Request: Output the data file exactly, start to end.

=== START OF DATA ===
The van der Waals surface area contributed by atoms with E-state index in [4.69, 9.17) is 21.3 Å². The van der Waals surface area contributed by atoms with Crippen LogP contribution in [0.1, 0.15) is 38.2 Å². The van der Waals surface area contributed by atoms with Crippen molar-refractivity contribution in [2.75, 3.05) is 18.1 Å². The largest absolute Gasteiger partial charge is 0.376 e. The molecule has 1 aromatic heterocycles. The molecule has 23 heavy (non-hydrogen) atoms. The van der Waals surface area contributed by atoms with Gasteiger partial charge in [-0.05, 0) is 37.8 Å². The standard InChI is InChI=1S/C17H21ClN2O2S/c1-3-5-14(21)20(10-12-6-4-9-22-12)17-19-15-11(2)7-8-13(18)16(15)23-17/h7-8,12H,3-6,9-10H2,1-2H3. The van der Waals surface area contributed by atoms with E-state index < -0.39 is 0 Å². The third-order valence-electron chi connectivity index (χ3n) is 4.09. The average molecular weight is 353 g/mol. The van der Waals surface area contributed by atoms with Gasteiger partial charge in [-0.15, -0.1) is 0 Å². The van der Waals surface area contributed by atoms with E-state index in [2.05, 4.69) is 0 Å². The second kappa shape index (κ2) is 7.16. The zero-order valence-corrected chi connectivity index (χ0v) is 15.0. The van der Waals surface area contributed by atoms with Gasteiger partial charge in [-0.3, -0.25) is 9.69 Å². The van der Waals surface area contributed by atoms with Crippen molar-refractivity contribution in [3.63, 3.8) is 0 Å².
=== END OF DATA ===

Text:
The van der Waals surface area contributed by atoms with E-state index in [4.69, 9.17) is 21.3 Å². The van der Waals surface area contributed by atoms with Crippen LogP contribution in [0.1, 0.15) is 38.2 Å². The van der Waals surface area contributed by atoms with Crippen molar-refractivity contribution in [2.75, 3.05) is 18.1 Å². The largest absolute Gasteiger partial charge is 0.376 e. The molecule has 1 aromatic heterocycles. The molecule has 23 heavy (non-hydrogen) atoms. The van der Waals surface area contributed by atoms with Gasteiger partial charge in [-0.05, 0) is 37.8 Å². The standard InChI is InChI=1S/C17H21ClN2O2S/c1-3-5-14(21)20(10-12-6-4-9-22-12)17-19-15-11(2)7-8-13(18)16(15)23-17/h7-8,12H,3-6,9-10H2,1-2H3. The van der Waals surface area contributed by atoms with E-state index < -0.39 is 0 Å². The third-order valence-electron chi connectivity index (χ3n) is 4.09. The average molecular weight is 353 g/mol. The van der Waals surface area contributed by atoms with Gasteiger partial charge in [-0.15, -0.1) is 0 Å². The van der Waals surface area contributed by atoms with E-state index in [2.05, 4.69) is 0 Å². The second kappa shape index (κ2) is 7.16. The zero-order valence-corrected chi connectivity index (χ0v) is 15.0. The van der Waals surface area contributed by atoms with Gasteiger partial charge in [-0.3, -0.25) is 9.69 Å². The van der Waals surface area contributed by atoms with Crippen molar-refractivity contribution in [3.63, 3.8) is 0 Å².